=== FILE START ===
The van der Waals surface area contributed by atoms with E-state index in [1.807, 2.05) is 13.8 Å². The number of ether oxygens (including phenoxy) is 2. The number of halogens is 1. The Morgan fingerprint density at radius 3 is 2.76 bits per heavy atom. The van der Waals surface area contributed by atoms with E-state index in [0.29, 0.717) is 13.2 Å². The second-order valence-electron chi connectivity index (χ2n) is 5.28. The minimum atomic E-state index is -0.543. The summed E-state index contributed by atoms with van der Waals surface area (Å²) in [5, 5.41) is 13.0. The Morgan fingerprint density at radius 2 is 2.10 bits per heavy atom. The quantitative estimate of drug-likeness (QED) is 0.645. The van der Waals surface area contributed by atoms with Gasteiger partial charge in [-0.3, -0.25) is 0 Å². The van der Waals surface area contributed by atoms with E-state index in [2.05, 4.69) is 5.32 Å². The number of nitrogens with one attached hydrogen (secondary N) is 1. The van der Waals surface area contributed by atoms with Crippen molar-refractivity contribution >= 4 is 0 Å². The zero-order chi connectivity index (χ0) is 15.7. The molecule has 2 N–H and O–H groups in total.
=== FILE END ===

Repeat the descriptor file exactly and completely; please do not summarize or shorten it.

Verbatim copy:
The van der Waals surface area contributed by atoms with E-state index in [1.807, 2.05) is 13.8 Å². The number of ether oxygens (including phenoxy) is 2. The number of halogens is 1. The Morgan fingerprint density at radius 3 is 2.76 bits per heavy atom. The van der Waals surface area contributed by atoms with E-state index in [0.29, 0.717) is 13.2 Å². The second-order valence-electron chi connectivity index (χ2n) is 5.28. The minimum atomic E-state index is -0.543. The summed E-state index contributed by atoms with van der Waals surface area (Å²) in [5, 5.41) is 13.0. The Morgan fingerprint density at radius 2 is 2.10 bits per heavy atom. The quantitative estimate of drug-likeness (QED) is 0.645. The van der Waals surface area contributed by atoms with Gasteiger partial charge in [-0.3, -0.25) is 0 Å². The van der Waals surface area contributed by atoms with E-state index in [2.05, 4.69) is 5.32 Å². The number of nitrogens with one attached hydrogen (secondary N) is 1. The van der Waals surface area contributed by atoms with Crippen molar-refractivity contribution >= 4 is 0 Å². The zero-order chi connectivity index (χ0) is 15.7. The molecule has 2 N–H and O–H groups in total.